First, let me ask your pardon for my absence since yesterday, and the unprecedented (for this blog) delay in approving comments. We moved out of town into a house we bought out in Starhill, closer to my parents and to our church. The move took much longer than we anticipated; I finished my part at 8:30 last night, but poor Julie is still at the old house cleaning as I write this at 10:45 pm. Wifi is not working in the new house, and frankly, I’m too damn tired and bleary-eyed to get on the iPhone and try to approve comments. [UPDATE: It’s Saturday, and I had to go to a store in a nearby town for more moving supplies; I’m sitting in the parking lot of a coffee shop just long enough to transmit this. No time even to approve comments. — RD] I’m writing this late Friday night, having just settled the kids into bed, walked the dog, and stretched out for the first time since six a.m. Friday. God willing, the only other move I will have to make will be just down the road, to the Starhill Cemetery, when my time comes.
Second, I want to say a little more about my cancelling my New York Times subscription over the Josh Barro tweet.
After I posted yesterday, I learned that my friend Alan Jacobs had cancelled his Times subscription earlier in the week, furious at a stupid and bigoted column by Timothy Egan that compared the five Catholic Supreme Court justices to ISIS and Boko Haram. Alan wrote that he’s finally had enough of the Times‘s attitude on these matters, which in his view seeks to make it impossible for traditional religious believers to live in this country (I’m paraphrasing; I can’t access at the moment the tumblr post in which he announced this.)
I completely agree with this. Nobody cancels, or should cancel, their newspaper subscription over a single offensive column, or a single arrogant tweet by a reporter. It’s far, far more true that no one should cancel a subscription to the best overall newspaper in the world over a single incident, or two incidents. And I did not. Nor, I suspect, did Alan.
What Barro’s tweet was for me, and Egan’s ope-ed for Alan, was the tipping point. I have been reading the Times as a subscriber for nearly 20 years. It sometimes made me furious, it sometimes thrilled me, it usually made me think, and I was almost always grateful for it. I started my Times subscription in south Florida, kept it when I moved to New York City, held on to it when I moved to Dallas, then in Philly, and stuck with the digital version in St. Francisville. I’ve been with the Times for longer than I’ve known my wife. We have a relationship, that newspaper and I.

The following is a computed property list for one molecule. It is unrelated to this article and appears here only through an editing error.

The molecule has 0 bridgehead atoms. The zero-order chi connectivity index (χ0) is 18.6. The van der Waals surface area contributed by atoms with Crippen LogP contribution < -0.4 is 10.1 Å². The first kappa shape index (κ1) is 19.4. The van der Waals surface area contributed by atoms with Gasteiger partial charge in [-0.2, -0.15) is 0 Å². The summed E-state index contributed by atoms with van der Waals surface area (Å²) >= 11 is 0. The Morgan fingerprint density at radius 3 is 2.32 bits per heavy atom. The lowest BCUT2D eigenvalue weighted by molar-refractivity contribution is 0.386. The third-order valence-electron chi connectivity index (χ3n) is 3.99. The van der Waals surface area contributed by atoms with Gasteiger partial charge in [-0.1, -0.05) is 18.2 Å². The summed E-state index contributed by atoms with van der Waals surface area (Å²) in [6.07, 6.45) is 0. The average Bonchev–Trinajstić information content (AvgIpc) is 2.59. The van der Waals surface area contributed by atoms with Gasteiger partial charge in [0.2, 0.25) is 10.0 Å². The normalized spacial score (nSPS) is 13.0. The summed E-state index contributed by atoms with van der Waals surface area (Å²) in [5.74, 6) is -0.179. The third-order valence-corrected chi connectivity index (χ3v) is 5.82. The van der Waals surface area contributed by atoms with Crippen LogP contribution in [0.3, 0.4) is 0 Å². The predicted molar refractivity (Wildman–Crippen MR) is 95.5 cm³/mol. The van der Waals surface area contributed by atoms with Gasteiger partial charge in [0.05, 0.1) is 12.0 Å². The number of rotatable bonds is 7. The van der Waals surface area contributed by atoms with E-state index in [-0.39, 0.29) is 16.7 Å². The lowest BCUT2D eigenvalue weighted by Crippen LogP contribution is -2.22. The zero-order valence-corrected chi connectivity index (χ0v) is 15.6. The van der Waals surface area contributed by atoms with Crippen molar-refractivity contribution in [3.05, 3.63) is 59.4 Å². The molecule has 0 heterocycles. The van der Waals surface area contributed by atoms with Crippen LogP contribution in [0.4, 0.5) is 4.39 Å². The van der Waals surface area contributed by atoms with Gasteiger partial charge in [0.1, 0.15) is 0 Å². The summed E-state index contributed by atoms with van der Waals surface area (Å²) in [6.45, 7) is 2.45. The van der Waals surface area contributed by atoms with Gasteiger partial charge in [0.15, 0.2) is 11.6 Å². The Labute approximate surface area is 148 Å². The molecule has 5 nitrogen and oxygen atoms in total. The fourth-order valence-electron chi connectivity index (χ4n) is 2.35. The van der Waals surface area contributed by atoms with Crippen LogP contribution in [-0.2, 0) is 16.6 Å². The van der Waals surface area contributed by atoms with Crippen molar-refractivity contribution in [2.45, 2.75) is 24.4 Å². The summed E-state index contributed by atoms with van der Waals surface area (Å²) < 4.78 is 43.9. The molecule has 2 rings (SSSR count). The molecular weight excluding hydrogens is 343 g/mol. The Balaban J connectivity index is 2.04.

It has never been friendly to conservatives, of course, and that’s just part of the deal. But the Times plays things reasonably straight — except on coverage of social and religious conservatives. This is not just my view; it’s the unapologetic view of Bill Keller, the former executive editor. A few years ago, Keller said at a conference in Austin that the paper didn’t even try to be evenhanded in its cultural coverage.
“We’re liberal in the sense that … liberal arts schools are liberal,” Keller noted, during a recent dialogue recorded at the Lyndon Baines Johnson Library and Museum. … We are liberal in the sense that we are open-minded, sort of tolerant, urban. Our wedding page includes — and did even before New York had a gay marriage law — included gay unions. So we’re liberal in that sense of the word, I guess. Socially liberal.”
Asked directly if the Times slants its coverage to favor “Democrats and liberals,” he added: “Aside from the liberal values, sort of social values thing that I talked about, no, I don’t think that it does.”
Even though I care about culture and religion more than anything else, I gritted my teeth and read the paper anyway. It was worth it. Besides, they employ David Brooks and they hired Ross Douthat, and that counts for a lot in my book.
I’ve noticed, though, that as gay rights became more prominent in the public square, and as the Times took on a no-holds-barred advocacy role (it’s not just me saying that; two former NYT ombudsmen have made the same observation; I don’t have the links available to me, but you can easily look it up), it’s attitude toward religious believers anywhere to the right of the Episcopal Church left became increasingly nasty. Now the Times not only didn’t try to be fair, it seemed to go out of its way to be hostile. Look, I expect the Times to give ample coverage to gay issues, given the particular prominence of the gay community in NYC, and among the creative elites the paper keeps its eye on. I’m not sure when it happened, or why it happened, but at some point I started to think that the Times really does hate social and religious conservatives. I mean hate.
I worked as a newspaper journalist in New York City, and I perfectly well know that people like me – normal and mainstream in most of America — are considered freaks in that milieu. Again, it’s just part of the deal. You roll with it. Yet now, we are seeing the world change very fast, to the point where simply holding the views I do as a Christian about marriage and sexuality – views that were nearly universal when I was born, and views that are deeply and explicitly grounded in sacred Scripture – marks one as a pariah. For me, the Brendan Eich thing was a defining moment, one that told me the kind of thing orthodox Christians are going to be fighting for decades.